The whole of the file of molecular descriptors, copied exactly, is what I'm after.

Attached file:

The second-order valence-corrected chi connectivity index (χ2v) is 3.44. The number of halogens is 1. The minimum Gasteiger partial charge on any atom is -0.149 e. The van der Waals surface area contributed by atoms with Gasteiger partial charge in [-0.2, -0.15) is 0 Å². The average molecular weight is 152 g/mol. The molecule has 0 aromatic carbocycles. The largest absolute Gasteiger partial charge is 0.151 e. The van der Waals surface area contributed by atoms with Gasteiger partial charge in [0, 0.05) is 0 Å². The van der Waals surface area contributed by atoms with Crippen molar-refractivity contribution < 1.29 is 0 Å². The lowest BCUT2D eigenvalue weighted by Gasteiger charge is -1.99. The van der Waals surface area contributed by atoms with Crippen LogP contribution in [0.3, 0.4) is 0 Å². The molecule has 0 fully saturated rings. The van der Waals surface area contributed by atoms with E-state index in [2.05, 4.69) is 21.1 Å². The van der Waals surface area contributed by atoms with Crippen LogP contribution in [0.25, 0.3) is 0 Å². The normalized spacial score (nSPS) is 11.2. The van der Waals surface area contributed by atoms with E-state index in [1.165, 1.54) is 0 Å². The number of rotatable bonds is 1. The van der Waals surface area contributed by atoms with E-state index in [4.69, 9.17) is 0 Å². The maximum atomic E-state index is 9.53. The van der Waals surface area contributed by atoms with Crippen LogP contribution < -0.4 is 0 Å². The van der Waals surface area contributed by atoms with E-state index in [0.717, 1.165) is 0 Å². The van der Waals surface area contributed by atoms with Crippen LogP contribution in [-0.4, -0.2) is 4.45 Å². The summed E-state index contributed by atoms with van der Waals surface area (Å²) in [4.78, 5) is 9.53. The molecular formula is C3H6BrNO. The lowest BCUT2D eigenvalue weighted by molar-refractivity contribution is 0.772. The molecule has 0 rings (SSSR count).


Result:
The second-order valence-corrected chi connectivity index (χ2v) is 3.44. The number of halogens is 1. The minimum Gasteiger partial charge on any atom is -0.149 e. The van der Waals surface area contributed by atoms with Gasteiger partial charge in [-0.2, -0.15) is 0 Å². The average molecular weight is 152 g/mol. The molecule has 0 aromatic carbocycles. The largest absolute Gasteiger partial charge is 0.151 e. The van der Waals surface area contributed by atoms with Gasteiger partial charge in [0, 0.05) is 0 Å². The van der Waals surface area contributed by atoms with Crippen molar-refractivity contribution < 1.29 is 0 Å². The lowest BCUT2D eigenvalue weighted by Gasteiger charge is -1.99. The van der Waals surface area contributed by atoms with Crippen LogP contribution in [0.3, 0.4) is 0 Å². The molecule has 0 fully saturated rings. The van der Waals surface area contributed by atoms with E-state index in [2.05, 4.69) is 21.1 Å². The van der Waals surface area contributed by atoms with Crippen LogP contribution in [0.25, 0.3) is 0 Å². The normalized spacial score (nSPS) is 11.2. The van der Waals surface area contributed by atoms with E-state index in [1.165, 1.54) is 0 Å². The number of rotatable bonds is 1. The van der Waals surface area contributed by atoms with E-state index in [4.69, 9.17) is 0 Å². The maximum atomic E-state index is 9.53. The van der Waals surface area contributed by atoms with Crippen LogP contribution < -0.4 is 0 Å². The van der Waals surface area contributed by atoms with E-state index in [0.717, 1.165) is 0 Å². The van der Waals surface area contributed by atoms with Crippen LogP contribution in [-0.4, -0.2) is 4.45 Å². The summed E-state index contributed by atoms with van der Waals surface area (Å²) in [4.78, 5) is 9.53. The molecular formula is C3H6BrNO. The lowest BCUT2D eigenvalue weighted by molar-refractivity contribution is 0.772. The molecule has 0 rings (SSSR count).